Can we expect Mr. Pool Guy to say, when Jesus asks if he really wants to be made well, “Yes, Yes! I have at last overcome my mental block to healing, and I am going to be well.” And he rises from his pallet and skips off into town for a mocha latte. [head shake]
This Gospel story isn’t a self-help story whose moral is that we need to get ourselves in a better frame of mind in order to have a better life. Nothing this man says or does seems to be a plausible precondition for his healing. He doesn’t have the right attitude; in fact, he possibly has a really whiny, bad attitude. He never helps himself.
Jesus helps him.
It looks like the healing of the man at this pool is something close to a miraculous, un-deserved, un-earned gift of God.
There isn’t any evidence that maybe this man had a right attitude in his heart. Maybe he really did have faith in Jesus, even though he didn’t know how to express it. But let’s face it. He doesn’t even know who Jesus is! The man who heals him is just some guy who appears at the pool and asks a ridiculous question.
There are stories in the Bible where people are healed because they believe that Jesus can heal them. In Mark, Jesus says to the hemorrhaging woman, “Your faith has made you well.” But our guy here doesn’t ever show any evidence of faith, either before or even after he is healed, and when a crowd gathers to criticize Jesus for performing work on the Sabbath, this man seems to feel absolutely no gratitude or loyalty to Jesus.
This guy is not only a “nobody will ever help me get down to the pool in time” whiner, but he’s also a snitch! “That man over there, him, he’s the one who broke the rules about healing on the Sabbath!”
We might feel sorry for this man who was afflicted for the majority of his life, but we also realize that he’s probably not a very nice person. He’s a passive, whining, dependent ingrate. That’s not a very good character recommendation. And yet. And yet. This man Jesus chooses to heal.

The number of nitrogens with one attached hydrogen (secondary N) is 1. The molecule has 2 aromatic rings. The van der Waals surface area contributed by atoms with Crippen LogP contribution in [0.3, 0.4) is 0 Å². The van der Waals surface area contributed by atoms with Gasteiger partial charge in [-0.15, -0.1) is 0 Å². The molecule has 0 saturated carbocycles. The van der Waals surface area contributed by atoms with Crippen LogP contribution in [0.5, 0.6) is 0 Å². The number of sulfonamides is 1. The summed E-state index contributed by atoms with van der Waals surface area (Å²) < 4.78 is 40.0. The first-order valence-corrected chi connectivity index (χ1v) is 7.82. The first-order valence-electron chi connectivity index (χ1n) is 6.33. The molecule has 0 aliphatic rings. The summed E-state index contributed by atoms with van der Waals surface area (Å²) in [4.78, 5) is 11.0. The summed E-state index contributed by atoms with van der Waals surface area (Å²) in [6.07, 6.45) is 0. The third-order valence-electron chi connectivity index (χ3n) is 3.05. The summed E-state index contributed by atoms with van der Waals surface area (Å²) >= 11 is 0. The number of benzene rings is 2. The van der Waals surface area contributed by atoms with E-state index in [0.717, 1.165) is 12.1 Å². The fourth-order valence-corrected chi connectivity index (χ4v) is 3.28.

Remember, this guy isn’t alone at the pool’s edge. There are lots of people there, all ill in one way or another. Probably there are nice people, eager for healing, as self-sufficient as they can manage, friendly, grateful for even a kind word from a passer-by. And yet our Mr. Pool Guy is the one Jesus chooses to heal.
Elsewhere Jesus says that the gracious God “causes the sun to shine on the righteous and on the unrighteous.” On this day the sun shines on a man whom we might deem as unrighteous. God, in Jesus, reaches out in this episode to heal and to save, --hmmm – a sinner! Are we surprised? Should we be? No. Because that’s what God does! God reaches out to heal and save sinners.
So this story isn’t so much about something that we are to see in ourselves or something that we are to do; rather it’s a story that helps us see something about Jesus and about something Jesus does. It’s a story about an amazing grace that graciously shines upon people in need, despite their faith or lack of faith. That’s interesting, isn’t it? Even if they don’t have any faith. They receive grace despite their faith – or their lack of faith.
We would rather that good things happen to mostly good, faithful people, don’t we? People like us? We’d like to believe that in our faith, we have found a key whereby we have a technique to assure that God gives good things to us in our times of need. Haven’t you sometimes heard someone say, “If you have faith, if you really believe, God will heal you”?
But there is none of that in today’s Gospel. The man is not asked to have faith. He is not asked to have a specific set of inner resources. Instead, he simply receives. He is given a gift. Even if he doesn’t say thank you.
And gifts are good news. John’s Gospel, where this story comes from, is good news. Gospel means Good News. It’s not the good news that we have found a correct technique for self-help. It’s good news because God comes to sinners, to the crippled, and to the terribly needy, including those who don’t even know enough to know that they’re in need, to those who wouldn’t have the vaguest idea how to help themselves, who maybe couldn’t help themselves even if they did have an idea how to go about it.
We call it grace. It’s truly good news. It’s amazing.
Alleluia and amen.